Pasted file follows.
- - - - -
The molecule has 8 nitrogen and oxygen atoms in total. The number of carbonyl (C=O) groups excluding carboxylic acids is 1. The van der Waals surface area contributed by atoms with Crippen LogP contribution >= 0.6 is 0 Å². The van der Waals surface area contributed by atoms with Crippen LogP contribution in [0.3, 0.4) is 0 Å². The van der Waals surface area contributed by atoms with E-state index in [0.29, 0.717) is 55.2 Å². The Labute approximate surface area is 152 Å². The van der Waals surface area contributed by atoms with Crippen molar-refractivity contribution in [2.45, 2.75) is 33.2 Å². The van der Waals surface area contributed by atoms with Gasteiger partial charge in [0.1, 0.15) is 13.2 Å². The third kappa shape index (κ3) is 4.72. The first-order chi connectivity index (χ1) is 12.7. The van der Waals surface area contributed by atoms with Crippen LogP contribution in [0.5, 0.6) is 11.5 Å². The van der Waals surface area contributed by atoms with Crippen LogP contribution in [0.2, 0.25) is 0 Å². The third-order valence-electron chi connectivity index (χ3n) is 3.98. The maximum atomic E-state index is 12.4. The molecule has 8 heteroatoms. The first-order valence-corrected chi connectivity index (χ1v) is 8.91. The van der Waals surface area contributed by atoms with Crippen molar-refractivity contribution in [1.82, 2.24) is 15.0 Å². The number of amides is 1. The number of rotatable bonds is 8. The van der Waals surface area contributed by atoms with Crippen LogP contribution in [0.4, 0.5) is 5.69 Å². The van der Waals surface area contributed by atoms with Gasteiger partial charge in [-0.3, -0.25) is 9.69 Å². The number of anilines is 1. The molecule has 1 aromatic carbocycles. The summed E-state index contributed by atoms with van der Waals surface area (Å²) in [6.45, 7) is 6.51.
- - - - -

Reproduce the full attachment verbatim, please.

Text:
The molecule has 8 nitrogen and oxygen atoms in total. The number of carbonyl (C=O) groups excluding carboxylic acids is 1. The van der Waals surface area contributed by atoms with Crippen LogP contribution >= 0.6 is 0 Å². The van der Waals surface area contributed by atoms with Crippen LogP contribution in [0.3, 0.4) is 0 Å². The van der Waals surface area contributed by atoms with E-state index in [0.29, 0.717) is 55.2 Å². The Labute approximate surface area is 152 Å². The van der Waals surface area contributed by atoms with Crippen molar-refractivity contribution in [2.45, 2.75) is 33.2 Å². The van der Waals surface area contributed by atoms with Gasteiger partial charge in [0.1, 0.15) is 13.2 Å². The third kappa shape index (κ3) is 4.72. The first-order chi connectivity index (χ1) is 12.7. The van der Waals surface area contributed by atoms with Crippen LogP contribution in [0.5, 0.6) is 11.5 Å². The van der Waals surface area contributed by atoms with Crippen LogP contribution in [0.2, 0.25) is 0 Å². The third-order valence-electron chi connectivity index (χ3n) is 3.98. The maximum atomic E-state index is 12.4. The molecule has 8 heteroatoms. The first-order valence-corrected chi connectivity index (χ1v) is 8.91. The van der Waals surface area contributed by atoms with Crippen molar-refractivity contribution in [1.82, 2.24) is 15.0 Å². The number of amides is 1. The number of rotatable bonds is 8. The van der Waals surface area contributed by atoms with Crippen LogP contribution in [0.4, 0.5) is 5.69 Å². The van der Waals surface area contributed by atoms with Gasteiger partial charge in [-0.3, -0.25) is 9.69 Å². The number of anilines is 1. The molecule has 1 aromatic carbocycles. The summed E-state index contributed by atoms with van der Waals surface area (Å²) in [6.45, 7) is 6.51.